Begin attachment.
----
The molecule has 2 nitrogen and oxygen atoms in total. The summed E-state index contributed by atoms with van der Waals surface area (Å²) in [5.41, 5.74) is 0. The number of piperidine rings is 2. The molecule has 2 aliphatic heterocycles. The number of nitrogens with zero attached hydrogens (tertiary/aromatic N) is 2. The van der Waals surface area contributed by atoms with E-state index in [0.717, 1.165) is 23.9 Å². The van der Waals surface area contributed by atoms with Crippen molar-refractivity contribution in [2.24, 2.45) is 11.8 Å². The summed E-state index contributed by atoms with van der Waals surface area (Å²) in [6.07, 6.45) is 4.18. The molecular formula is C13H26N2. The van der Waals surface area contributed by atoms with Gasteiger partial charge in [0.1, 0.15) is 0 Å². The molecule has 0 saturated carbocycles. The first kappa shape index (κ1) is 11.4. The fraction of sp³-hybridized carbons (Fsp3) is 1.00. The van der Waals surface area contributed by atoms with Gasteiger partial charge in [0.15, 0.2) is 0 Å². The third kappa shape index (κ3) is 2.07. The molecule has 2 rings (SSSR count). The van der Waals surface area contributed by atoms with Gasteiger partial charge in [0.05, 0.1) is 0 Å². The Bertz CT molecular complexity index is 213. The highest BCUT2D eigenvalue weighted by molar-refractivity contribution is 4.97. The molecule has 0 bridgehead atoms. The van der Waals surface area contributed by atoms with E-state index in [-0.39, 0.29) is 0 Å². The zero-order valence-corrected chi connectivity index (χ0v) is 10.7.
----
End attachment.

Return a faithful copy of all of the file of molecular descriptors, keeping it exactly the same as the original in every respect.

The molecule has 2 nitrogen and oxygen atoms in total. The summed E-state index contributed by atoms with van der Waals surface area (Å²) in [5.41, 5.74) is 0. The number of piperidine rings is 2. The molecule has 2 aliphatic heterocycles. The number of nitrogens with zero attached hydrogens (tertiary/aromatic N) is 2. The van der Waals surface area contributed by atoms with E-state index in [0.717, 1.165) is 23.9 Å². The van der Waals surface area contributed by atoms with Crippen molar-refractivity contribution in [2.24, 2.45) is 11.8 Å². The summed E-state index contributed by atoms with van der Waals surface area (Å²) in [6.07, 6.45) is 4.18. The molecular formula is C13H26N2. The van der Waals surface area contributed by atoms with Gasteiger partial charge in [0.1, 0.15) is 0 Å². The molecule has 0 saturated carbocycles. The first kappa shape index (κ1) is 11.4. The fraction of sp³-hybridized carbons (Fsp3) is 1.00. The van der Waals surface area contributed by atoms with Gasteiger partial charge in [0.15, 0.2) is 0 Å². The third kappa shape index (κ3) is 2.07. The molecule has 2 rings (SSSR count). The van der Waals surface area contributed by atoms with Gasteiger partial charge in [0.05, 0.1) is 0 Å². The Bertz CT molecular complexity index is 213. The highest BCUT2D eigenvalue weighted by molar-refractivity contribution is 4.97. The molecule has 0 bridgehead atoms. The van der Waals surface area contributed by atoms with E-state index in [-0.39, 0.29) is 0 Å². The zero-order valence-corrected chi connectivity index (χ0v) is 10.7.